I’d like to close by acknowledging what this roomful of people attests to – and that is that over the course of her life, my mother developed and maintained an amazing network of friends. So many people loved her so well over her life – and particularly in the years after my father’s death, when she needed them the most. As I look at some of your faces this morning – and remember many who are no longer with us – I marvel at the loyalty and affection she received…and, presumably, offered to others.
Mom had a generous spirit and a playfulness that I’m sure broke some hearts early on, but also built lifelong friendships – some lasting over 75 years. As her son, I would like to thank those of you who loved her so well – for whatever period of her life that you touched. She knew how fortunate she was to have friends like you, and I am so grateful for the ways in which you brightened her years.
During the summer of 2001, Mom and I spent lots of long weekends at her home in Ocean City. It was really her last opportunity to enjoy the seashore she loved so much. I sensed then what I know now: those opportunities were a rare gift.
I can remember conversations on the back porch and over the kitchen table during which we spoke honestly and tenderly to each other. In ways I had never experienced, Mom offered me the kinds of words any son or daughter would yearn to hear -- particularly if the relationship has had its difficult moments. I am at peace today in part because of those times together, and I thank God for them.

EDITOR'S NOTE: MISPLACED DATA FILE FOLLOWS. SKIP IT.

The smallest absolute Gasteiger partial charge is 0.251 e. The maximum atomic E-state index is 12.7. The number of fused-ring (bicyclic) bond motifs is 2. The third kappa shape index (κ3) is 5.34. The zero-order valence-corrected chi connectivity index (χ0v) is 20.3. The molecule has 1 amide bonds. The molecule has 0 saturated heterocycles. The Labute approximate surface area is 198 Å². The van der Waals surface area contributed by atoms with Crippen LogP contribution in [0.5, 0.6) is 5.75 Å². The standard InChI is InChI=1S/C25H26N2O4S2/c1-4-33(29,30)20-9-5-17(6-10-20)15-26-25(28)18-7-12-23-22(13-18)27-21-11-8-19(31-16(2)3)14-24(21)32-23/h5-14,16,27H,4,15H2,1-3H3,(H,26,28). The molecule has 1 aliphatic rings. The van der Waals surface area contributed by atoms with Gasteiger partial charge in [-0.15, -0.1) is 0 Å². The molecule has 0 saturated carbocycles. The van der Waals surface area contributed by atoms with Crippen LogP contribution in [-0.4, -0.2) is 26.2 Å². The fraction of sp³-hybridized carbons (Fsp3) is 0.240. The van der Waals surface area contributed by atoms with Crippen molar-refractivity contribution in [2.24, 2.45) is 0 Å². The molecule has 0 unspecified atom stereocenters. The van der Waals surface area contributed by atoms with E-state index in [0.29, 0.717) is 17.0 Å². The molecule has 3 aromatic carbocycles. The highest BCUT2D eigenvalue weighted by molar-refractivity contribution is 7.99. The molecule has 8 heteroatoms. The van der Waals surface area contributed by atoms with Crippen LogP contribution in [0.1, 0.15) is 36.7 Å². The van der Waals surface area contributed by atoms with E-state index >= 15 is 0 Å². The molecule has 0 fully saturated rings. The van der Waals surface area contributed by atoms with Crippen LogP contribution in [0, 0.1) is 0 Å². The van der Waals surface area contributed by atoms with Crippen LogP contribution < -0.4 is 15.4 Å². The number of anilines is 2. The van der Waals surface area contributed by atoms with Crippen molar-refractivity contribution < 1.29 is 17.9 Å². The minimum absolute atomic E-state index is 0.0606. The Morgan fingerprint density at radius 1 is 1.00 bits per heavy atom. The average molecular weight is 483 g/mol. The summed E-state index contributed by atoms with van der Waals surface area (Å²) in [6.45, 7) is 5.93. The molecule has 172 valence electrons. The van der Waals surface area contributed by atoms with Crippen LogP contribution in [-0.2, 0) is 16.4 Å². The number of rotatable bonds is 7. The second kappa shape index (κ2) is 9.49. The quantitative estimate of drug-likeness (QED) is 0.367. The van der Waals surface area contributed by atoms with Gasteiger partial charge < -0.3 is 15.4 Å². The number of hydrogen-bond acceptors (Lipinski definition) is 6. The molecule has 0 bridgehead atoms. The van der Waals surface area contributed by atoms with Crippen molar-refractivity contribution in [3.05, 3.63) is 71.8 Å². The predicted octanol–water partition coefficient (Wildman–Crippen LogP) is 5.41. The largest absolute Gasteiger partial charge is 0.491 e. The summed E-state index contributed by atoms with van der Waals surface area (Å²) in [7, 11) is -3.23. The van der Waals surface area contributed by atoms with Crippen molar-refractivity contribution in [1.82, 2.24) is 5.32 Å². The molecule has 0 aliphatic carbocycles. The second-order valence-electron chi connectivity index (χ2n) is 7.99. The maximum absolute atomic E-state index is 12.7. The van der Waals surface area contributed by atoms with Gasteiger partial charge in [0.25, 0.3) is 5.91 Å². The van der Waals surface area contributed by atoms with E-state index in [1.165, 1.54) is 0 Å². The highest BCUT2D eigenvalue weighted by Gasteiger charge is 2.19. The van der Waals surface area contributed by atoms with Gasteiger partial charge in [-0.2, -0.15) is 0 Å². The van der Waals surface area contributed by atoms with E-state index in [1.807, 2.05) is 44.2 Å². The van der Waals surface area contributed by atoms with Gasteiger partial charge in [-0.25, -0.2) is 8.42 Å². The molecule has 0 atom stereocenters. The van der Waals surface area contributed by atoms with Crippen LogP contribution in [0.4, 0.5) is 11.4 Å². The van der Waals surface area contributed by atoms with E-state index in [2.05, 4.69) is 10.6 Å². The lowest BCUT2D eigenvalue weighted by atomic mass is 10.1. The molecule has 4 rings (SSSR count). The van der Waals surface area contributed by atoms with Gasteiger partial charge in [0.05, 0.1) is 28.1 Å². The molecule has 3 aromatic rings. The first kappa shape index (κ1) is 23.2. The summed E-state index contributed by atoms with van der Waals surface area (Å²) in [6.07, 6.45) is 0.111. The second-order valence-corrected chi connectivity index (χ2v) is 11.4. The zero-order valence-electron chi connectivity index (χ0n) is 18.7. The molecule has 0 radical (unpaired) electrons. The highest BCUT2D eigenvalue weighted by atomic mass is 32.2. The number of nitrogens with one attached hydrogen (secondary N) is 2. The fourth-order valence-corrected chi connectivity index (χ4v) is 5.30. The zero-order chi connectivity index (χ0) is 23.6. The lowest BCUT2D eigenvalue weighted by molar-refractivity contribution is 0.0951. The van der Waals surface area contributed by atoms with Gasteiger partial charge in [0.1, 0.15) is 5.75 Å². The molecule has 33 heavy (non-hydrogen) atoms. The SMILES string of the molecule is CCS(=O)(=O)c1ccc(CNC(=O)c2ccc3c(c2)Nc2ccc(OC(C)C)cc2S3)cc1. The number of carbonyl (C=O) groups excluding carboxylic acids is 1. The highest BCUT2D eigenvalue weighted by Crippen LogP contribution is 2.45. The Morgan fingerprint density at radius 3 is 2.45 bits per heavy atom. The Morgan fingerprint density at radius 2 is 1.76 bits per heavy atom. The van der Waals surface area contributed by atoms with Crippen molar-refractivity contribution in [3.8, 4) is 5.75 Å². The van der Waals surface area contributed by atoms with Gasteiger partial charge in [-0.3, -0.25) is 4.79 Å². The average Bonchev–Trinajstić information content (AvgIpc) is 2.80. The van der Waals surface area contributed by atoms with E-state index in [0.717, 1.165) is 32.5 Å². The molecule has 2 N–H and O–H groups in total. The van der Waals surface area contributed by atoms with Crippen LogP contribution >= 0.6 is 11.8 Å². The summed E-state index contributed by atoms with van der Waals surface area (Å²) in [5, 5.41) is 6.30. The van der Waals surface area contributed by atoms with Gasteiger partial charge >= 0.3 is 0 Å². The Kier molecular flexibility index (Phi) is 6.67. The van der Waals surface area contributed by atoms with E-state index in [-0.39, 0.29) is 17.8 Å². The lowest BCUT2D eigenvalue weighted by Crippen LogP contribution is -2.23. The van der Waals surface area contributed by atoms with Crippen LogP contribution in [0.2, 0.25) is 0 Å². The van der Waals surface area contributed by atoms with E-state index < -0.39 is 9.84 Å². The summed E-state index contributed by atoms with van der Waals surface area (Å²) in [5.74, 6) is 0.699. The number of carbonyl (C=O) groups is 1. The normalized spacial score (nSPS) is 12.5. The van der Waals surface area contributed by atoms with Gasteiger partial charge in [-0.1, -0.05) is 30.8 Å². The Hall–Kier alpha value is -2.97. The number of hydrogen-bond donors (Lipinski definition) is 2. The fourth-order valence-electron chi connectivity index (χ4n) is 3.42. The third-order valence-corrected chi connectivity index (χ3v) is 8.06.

She was definitely feeling her age at that point, and looking forward to heaven. We talked a lot about that. Of course the Bible doesn’t offer many specifics about what we’ll find, but I love knowing that what she so yearned for, she’s now experiencing, fully and forever.
And you know, I can absolutely picture her there, offering her gifts – fully redeemed from any human failings. With every trace of her fear and selfishness gone, I can just imagine how those things we loved about her are now being offered so freely and so perfectly. It brings a smile to my heart – and, sometimes (and apparently this is one of those times), tears of joy.
I love imagining our reunion.
Visiting Jennifer in Washington, DC -- April 2001
Click here to see several photos of Mom through the years
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Encouraging words are always welcome at